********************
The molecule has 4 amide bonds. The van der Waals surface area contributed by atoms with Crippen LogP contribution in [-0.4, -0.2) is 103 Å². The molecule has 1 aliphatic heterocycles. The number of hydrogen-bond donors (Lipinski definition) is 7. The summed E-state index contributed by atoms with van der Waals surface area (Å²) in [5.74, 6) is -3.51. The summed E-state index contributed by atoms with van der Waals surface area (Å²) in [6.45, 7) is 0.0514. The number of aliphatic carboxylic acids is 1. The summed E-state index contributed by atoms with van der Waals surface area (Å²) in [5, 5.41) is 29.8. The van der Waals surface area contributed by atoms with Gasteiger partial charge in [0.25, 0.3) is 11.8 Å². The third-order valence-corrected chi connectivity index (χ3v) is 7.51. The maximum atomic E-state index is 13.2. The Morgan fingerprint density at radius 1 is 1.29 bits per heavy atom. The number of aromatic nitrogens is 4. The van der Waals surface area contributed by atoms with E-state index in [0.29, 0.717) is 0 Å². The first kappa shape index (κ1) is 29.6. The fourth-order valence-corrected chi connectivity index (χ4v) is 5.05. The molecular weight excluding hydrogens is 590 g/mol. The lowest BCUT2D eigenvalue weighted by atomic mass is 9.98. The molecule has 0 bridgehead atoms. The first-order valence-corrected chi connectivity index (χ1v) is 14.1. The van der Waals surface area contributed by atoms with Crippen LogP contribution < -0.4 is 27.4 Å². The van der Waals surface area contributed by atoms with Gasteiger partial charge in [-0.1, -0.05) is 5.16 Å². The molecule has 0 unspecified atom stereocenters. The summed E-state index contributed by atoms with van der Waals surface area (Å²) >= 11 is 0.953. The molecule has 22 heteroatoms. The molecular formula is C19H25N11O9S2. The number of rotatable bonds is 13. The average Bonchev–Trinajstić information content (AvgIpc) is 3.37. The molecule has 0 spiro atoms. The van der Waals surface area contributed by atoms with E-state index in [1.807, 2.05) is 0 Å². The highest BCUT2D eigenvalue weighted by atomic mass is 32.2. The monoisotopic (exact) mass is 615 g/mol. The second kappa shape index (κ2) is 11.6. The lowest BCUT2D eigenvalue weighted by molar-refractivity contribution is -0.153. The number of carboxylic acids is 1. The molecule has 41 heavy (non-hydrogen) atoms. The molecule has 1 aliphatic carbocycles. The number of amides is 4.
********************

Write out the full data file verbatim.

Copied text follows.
The molecule has 4 amide bonds. The van der Waals surface area contributed by atoms with Crippen LogP contribution in [-0.4, -0.2) is 103 Å². The molecule has 1 aliphatic heterocycles. The number of hydrogen-bond donors (Lipinski definition) is 7. The summed E-state index contributed by atoms with van der Waals surface area (Å²) in [5.74, 6) is -3.51. The summed E-state index contributed by atoms with van der Waals surface area (Å²) in [6.45, 7) is 0.0514. The number of aliphatic carboxylic acids is 1. The summed E-state index contributed by atoms with van der Waals surface area (Å²) in [5, 5.41) is 29.8. The van der Waals surface area contributed by atoms with Gasteiger partial charge in [0.25, 0.3) is 11.8 Å². The third-order valence-corrected chi connectivity index (χ3v) is 7.51. The maximum atomic E-state index is 13.2. The Morgan fingerprint density at radius 1 is 1.29 bits per heavy atom. The number of aromatic nitrogens is 4. The van der Waals surface area contributed by atoms with E-state index in [0.29, 0.717) is 0 Å². The first kappa shape index (κ1) is 29.6. The fourth-order valence-corrected chi connectivity index (χ4v) is 5.05. The molecular weight excluding hydrogens is 590 g/mol. The lowest BCUT2D eigenvalue weighted by atomic mass is 9.98. The molecule has 0 bridgehead atoms. The first-order valence-corrected chi connectivity index (χ1v) is 14.1. The van der Waals surface area contributed by atoms with Crippen LogP contribution < -0.4 is 27.4 Å². The van der Waals surface area contributed by atoms with Gasteiger partial charge in [-0.1, -0.05) is 5.16 Å². The molecule has 0 unspecified atom stereocenters. The summed E-state index contributed by atoms with van der Waals surface area (Å²) >= 11 is 0.953. The molecule has 22 heteroatoms. The molecular formula is C19H25N11O9S2. The number of rotatable bonds is 13. The average Bonchev–Trinajstić information content (AvgIpc) is 3.37. The molecule has 0 spiro atoms. The van der Waals surface area contributed by atoms with E-state index in [1.807, 2.05) is 0 Å². The highest BCUT2D eigenvalue weighted by atomic mass is 32.2. The monoisotopic (exact) mass is 615 g/mol. The second kappa shape index (κ2) is 11.6. The lowest BCUT2D eigenvalue weighted by molar-refractivity contribution is -0.153. The number of carboxylic acids is 1. The molecule has 41 heavy (non-hydrogen) atoms. The molecule has 1 aliphatic carbocycles. The number of amides is 4.